My top 10 Final Cut Pro tips

By S Simmons. Filed in Editing, Final Cut Pro  |  
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As I have mentioned in blog posts before, it is really fun to take someone else’s post and do your own version. That and it’s always fun to steal someone’s idea of course! So after reading a top 10 Final Cut Pro tips post at freshHDV, I thought it was time to do my own Top 10 Final Cut Pro tips.

The Editblog top 10 11 Final Cut Pro tips (in no particular order)

• keyboard mapping


• One of the biggest time wasters in computing is all of the time spent going back and forth to the mouse. And in editing it wastes even more time. If you haven’t remapped the majority of the FCP keyboard then you are not making the most efficient use of your editing time. Let’s be honest: how often do you really use the crop tool, or the distort tool… compared to a lot of other commands. Reclaim that keyboard real estate with something much more handy! Since I preach the wisdom of keyboard mapping I though I would upload a shot of my current keyboard at flickr to look at exactly how my FCP keyboard is layed out.

• control + F keys


• It may not seem like much but when you have to push the L or J key multiple times to play at a faster speed, a shortcut to play at triple speed is nice. Control + F9 will get you there. Control + the other F keys will get you to other speeds without multiple key taps.

• recording audio keyframes to mix in real time


• In a recent article I talked about how to keyframe audio level changes to mix audio in real-time. One of the things that makes this so powerful is the fact that you can map the button to toggle audio keyframing on and off to your keyboard. Then you can play and toggle the feature on and off as you play. If you want to adjust the overall level of a clip (like music) just toggle off as you play any make that adjustment in the mixer to change the level of the whole clip. When you come to a troublesome dialog section, toggle on and adjust levels with keyframes, all without ever stopping playback.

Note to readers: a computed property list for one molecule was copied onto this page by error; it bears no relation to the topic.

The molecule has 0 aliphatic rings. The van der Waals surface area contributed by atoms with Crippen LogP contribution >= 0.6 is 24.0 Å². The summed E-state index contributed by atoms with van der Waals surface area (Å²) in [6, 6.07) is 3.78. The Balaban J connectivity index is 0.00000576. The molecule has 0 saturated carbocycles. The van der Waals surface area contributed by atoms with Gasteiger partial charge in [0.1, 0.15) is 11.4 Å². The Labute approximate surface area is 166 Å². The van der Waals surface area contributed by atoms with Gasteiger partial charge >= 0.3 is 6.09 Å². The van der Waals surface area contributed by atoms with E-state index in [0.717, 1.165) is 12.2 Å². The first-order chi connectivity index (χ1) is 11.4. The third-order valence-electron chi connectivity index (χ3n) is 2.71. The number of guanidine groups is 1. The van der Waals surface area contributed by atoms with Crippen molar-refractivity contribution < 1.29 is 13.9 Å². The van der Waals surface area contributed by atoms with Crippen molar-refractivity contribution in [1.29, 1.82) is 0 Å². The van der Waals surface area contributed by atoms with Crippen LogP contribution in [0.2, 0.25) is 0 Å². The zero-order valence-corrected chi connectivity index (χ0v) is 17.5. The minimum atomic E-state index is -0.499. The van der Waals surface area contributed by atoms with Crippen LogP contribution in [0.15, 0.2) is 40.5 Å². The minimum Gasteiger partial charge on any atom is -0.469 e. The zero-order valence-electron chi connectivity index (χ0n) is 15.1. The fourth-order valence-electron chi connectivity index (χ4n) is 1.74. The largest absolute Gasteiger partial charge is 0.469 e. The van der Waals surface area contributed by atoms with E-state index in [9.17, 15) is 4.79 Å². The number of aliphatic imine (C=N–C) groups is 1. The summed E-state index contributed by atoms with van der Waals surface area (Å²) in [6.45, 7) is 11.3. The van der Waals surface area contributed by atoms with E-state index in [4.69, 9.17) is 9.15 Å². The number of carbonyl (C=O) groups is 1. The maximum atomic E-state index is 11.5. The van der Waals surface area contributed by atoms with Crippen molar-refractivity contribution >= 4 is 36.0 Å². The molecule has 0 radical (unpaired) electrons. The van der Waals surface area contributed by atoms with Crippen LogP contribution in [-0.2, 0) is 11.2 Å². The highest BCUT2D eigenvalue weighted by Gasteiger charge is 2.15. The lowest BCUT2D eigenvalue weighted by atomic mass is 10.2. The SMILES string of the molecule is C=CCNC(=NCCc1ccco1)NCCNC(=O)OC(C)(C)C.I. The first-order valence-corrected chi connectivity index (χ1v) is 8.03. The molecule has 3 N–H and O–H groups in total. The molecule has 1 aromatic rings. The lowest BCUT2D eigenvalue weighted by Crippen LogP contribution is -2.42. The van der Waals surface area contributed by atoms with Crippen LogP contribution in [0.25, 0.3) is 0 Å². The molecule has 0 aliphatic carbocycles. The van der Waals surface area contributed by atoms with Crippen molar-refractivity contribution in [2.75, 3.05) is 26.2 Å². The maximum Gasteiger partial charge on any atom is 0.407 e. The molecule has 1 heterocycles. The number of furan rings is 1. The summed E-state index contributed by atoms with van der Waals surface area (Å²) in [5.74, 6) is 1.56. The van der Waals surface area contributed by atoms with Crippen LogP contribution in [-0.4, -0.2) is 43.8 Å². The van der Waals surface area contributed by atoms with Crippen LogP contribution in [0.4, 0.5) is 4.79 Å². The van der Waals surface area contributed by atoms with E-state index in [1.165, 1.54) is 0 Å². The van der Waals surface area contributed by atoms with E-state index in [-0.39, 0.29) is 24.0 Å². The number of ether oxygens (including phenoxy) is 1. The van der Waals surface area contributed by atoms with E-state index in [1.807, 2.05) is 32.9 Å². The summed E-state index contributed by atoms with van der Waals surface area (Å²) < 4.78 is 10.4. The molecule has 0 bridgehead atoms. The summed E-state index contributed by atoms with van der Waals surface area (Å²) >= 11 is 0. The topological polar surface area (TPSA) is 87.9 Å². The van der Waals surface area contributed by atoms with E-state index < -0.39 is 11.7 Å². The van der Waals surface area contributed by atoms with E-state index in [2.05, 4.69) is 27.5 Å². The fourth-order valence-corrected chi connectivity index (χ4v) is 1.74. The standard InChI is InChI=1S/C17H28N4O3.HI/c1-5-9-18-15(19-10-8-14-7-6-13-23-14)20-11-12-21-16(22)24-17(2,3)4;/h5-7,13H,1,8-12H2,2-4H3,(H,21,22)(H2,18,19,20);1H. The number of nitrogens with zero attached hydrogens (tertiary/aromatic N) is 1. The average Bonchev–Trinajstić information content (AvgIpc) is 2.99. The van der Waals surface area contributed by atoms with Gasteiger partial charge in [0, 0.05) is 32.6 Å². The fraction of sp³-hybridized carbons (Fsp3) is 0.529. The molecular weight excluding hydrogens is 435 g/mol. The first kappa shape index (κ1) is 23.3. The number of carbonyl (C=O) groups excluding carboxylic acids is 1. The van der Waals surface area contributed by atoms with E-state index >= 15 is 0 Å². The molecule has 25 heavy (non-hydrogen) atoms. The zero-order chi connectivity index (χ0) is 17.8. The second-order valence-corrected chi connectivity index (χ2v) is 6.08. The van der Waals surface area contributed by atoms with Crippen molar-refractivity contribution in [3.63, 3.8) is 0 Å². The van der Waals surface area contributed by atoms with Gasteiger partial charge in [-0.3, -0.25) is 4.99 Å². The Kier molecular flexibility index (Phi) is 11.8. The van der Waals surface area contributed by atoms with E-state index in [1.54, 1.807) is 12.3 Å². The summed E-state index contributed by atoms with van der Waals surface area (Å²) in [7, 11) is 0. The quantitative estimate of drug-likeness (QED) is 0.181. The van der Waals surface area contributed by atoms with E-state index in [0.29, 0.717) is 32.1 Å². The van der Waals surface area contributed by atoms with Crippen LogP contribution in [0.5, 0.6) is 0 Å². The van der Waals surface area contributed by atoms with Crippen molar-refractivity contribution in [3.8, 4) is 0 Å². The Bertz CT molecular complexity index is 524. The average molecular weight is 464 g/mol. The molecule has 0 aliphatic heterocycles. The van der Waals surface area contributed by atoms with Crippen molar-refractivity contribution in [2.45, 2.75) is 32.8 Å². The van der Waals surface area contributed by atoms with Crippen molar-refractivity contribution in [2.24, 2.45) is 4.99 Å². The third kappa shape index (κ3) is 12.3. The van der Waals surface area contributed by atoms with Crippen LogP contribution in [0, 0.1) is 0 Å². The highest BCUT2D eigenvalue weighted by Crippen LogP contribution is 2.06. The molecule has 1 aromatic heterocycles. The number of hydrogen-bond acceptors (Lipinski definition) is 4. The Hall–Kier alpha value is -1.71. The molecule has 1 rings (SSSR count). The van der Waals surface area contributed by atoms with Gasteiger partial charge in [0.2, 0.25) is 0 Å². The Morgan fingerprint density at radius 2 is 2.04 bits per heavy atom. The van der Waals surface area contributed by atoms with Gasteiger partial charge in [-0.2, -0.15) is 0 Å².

• dynamic trimming


• My observations have been that the Final Cut Pro trim tool is very underused by most editors. I think that may be because the FCP trim tool pretty much sucks. In fact, it would make a list of the bottom 10 FCP features. That said, dynamic trimming was added a version or so back. With dynamic trimming turned on, you can enter the trim tool and then use JKL to playback in the timeline, either forward or reverse, and as it plays, the trim is implemented when you stop playback. Try it and you’ll find yourself using the trim tool every now and then.

• mapping the snap button


• I love to turn “Snapping” on and off while moving around the timeline. Often I pick up a piece of media in the timeline and realize that I need to drop it in a specific place but can’t seem to hit it just right. If snapping is turned off I can just hit the snapping key that I have mapped to my keyboard (all without dropping the clip I have been moving) and snap that clip right into place.

• roundtripping

• Final Cut Studio becomes most powerful when all the applications are working together. Drop a Motion or Livetype project file directly into the timeline, render it, and you’re done. You can even make a Motion or Livetype project without a full screen background and it will import with an alpha channel to key over video in FCP.

• opt + return to open in external editor

• And the most efficient way to roundtrip is to set up the proper external editor in the preferences (system settings > external editors tab) and then use the keystroke of option+return to open a file in that editor by launching the app and loading the file. This works great for graphic files created in Photoshop as well.

• extend edit


• There are many ways to accomplish a task in FCP and extend edit is one of my favorites. Move the time marker to the left or right of any edit, single click that edit and push the extend edit key. The edit moves to the time marker, provided you’ve got enough unused media in the clip. Simple and useful.

• Add edit (or option + v)


• Forget the razor blade tool. If you want to make an edit in a piece of media in the timeline, move the time marker to where you want that edit, autoselect the tracks and hit option + v to add an edit. For more power, map that command to a single key, minus the modifier key. Much faster than the razor blade.

• easy Auto Select